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Sample Grant Proposal: Low-Income Wind Energy Project
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SAMPLE GRANT PROPOSAL: 
LOW-INCOME WIND POWER
Project Theory, Design and Plan
The Big Picture:  Future of Electricity in Washington
Electricity prices will continue to rise as the electricity supply becomes more and more
dependent on natural gas-fired turbines.  In the U.S. 272 gas-fired plants are projected to be
connected to the grid over the next decade.  At the same time, domestic natural gas production is
expected to peak in 2007, Canadian production in 2005, and Mexican production in 2011. 
Remaining natural gas reserves will be primarily in an unstable Middle East. (Rifkin, The
Hydrogen Economy, 2002, p. 126-7)  In this environment, a continued rise is in the market price
of natural gas is almost inevitable.
For this reason, it makes sense to shift to energy sources that are not subject to market pricing, to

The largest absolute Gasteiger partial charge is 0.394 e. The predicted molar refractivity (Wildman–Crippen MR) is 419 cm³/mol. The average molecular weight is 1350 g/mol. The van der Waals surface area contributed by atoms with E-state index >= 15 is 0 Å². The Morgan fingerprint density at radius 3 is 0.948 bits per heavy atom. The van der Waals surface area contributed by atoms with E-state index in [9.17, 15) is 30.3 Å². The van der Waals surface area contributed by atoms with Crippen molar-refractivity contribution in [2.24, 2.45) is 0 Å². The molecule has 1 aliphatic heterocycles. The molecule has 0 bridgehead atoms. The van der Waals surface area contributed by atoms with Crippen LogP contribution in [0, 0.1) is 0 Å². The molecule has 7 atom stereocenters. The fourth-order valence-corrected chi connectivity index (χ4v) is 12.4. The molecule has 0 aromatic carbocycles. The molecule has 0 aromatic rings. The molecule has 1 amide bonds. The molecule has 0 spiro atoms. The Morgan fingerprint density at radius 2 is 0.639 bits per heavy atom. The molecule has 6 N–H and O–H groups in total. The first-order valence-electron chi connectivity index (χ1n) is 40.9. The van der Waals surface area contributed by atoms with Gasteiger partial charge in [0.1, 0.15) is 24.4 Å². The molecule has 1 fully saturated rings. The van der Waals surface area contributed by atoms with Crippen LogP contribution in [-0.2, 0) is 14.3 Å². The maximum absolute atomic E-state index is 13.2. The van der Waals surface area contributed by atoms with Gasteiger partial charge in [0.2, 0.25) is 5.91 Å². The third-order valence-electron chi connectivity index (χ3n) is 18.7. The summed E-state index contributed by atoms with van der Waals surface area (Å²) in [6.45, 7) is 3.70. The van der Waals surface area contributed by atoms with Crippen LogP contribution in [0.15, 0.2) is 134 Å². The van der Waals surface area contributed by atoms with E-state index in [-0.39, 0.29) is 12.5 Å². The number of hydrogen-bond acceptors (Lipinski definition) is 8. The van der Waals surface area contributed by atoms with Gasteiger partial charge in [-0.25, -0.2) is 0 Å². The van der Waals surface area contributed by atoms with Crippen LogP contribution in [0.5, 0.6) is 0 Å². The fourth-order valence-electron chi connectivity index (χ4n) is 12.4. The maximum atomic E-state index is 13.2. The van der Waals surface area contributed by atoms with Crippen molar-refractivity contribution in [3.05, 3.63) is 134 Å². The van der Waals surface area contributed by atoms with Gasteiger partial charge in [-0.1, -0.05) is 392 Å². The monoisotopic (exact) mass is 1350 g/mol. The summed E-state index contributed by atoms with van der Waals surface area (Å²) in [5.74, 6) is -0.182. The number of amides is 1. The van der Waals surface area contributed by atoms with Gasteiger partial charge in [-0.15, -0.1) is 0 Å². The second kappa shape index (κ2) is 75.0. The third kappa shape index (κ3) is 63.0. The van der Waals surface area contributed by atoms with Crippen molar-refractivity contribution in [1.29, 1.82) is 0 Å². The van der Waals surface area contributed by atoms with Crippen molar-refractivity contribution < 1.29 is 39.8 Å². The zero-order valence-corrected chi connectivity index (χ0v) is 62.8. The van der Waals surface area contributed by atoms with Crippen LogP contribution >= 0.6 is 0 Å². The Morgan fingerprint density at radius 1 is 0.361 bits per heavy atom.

so-called cost-based resources.  Wind is such a source, and is abundant in Washington State. 
The price of wind-based energy is a function of the cost of wind-turbines and other infrastructure
needed to develop a wind farm.  Once these capital costs are paid, the energy source itself, wind,
is free.  In this sense, a wind farm is an insurance policy for low-income families against future
volatility in the price of natural gas.
This project builds on a foundation of partnerships, working with partner utilities to shift from
treating the low-income community as passive consumers of power to active developers of
power.  By developing wind-generated electricity, the low-income community gains access to
cost-based energy, escaping the fluctuations of the natural gas commodity market.